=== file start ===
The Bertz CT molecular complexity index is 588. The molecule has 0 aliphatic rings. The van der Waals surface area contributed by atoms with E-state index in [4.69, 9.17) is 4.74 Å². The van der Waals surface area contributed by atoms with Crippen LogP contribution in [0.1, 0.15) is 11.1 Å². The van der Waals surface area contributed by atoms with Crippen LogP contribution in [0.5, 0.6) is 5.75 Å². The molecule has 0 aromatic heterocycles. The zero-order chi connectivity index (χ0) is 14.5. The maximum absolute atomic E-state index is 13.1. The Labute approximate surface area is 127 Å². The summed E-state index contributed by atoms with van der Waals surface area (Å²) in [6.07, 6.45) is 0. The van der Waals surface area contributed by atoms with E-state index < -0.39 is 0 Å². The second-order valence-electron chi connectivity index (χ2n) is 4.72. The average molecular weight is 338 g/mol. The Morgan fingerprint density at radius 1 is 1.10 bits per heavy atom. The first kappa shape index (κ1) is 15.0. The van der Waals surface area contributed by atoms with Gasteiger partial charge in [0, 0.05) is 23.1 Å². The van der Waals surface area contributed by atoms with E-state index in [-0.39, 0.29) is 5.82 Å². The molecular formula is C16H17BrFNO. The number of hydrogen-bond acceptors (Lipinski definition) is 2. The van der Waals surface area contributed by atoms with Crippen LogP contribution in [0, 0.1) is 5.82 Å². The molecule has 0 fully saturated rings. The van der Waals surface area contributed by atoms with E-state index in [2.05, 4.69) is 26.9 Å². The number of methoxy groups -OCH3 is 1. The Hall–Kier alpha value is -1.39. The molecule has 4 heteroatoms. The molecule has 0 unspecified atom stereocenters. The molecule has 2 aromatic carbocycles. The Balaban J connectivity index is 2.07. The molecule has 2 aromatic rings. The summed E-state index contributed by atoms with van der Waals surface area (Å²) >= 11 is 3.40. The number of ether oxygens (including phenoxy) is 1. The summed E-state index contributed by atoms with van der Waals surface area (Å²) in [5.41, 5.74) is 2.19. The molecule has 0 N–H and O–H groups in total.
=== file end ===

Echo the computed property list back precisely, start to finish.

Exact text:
The Bertz CT molecular complexity index is 588. The molecule has 0 aliphatic rings. The van der Waals surface area contributed by atoms with E-state index in [4.69, 9.17) is 4.74 Å². The van der Waals surface area contributed by atoms with Crippen LogP contribution in [0.1, 0.15) is 11.1 Å². The van der Waals surface area contributed by atoms with Crippen LogP contribution in [0.5, 0.6) is 5.75 Å². The molecule has 0 aromatic heterocycles. The zero-order chi connectivity index (χ0) is 14.5. The maximum absolute atomic E-state index is 13.1. The Labute approximate surface area is 127 Å². The summed E-state index contributed by atoms with van der Waals surface area (Å²) in [6.07, 6.45) is 0. The van der Waals surface area contributed by atoms with E-state index < -0.39 is 0 Å². The second-order valence-electron chi connectivity index (χ2n) is 4.72. The average molecular weight is 338 g/mol. The Morgan fingerprint density at radius 1 is 1.10 bits per heavy atom. The first kappa shape index (κ1) is 15.0. The van der Waals surface area contributed by atoms with Gasteiger partial charge in [0, 0.05) is 23.1 Å². The van der Waals surface area contributed by atoms with E-state index in [-0.39, 0.29) is 5.82 Å². The molecular formula is C16H17BrFNO. The number of hydrogen-bond acceptors (Lipinski definition) is 2. The van der Waals surface area contributed by atoms with Crippen LogP contribution in [0, 0.1) is 5.82 Å². The molecule has 0 fully saturated rings. The van der Waals surface area contributed by atoms with E-state index in [2.05, 4.69) is 26.9 Å². The number of methoxy groups -OCH3 is 1. The Hall–Kier alpha value is -1.39. The molecule has 4 heteroatoms. The molecule has 0 unspecified atom stereocenters. The molecule has 2 aromatic carbocycles. The Balaban J connectivity index is 2.07. The molecule has 2 aromatic rings. The summed E-state index contributed by atoms with van der Waals surface area (Å²) >= 11 is 3.40. The number of ether oxygens (including phenoxy) is 1. The summed E-state index contributed by atoms with van der Waals surface area (Å²) in [5.41, 5.74) is 2.19. The molecule has 0 N–H and O–H groups in total.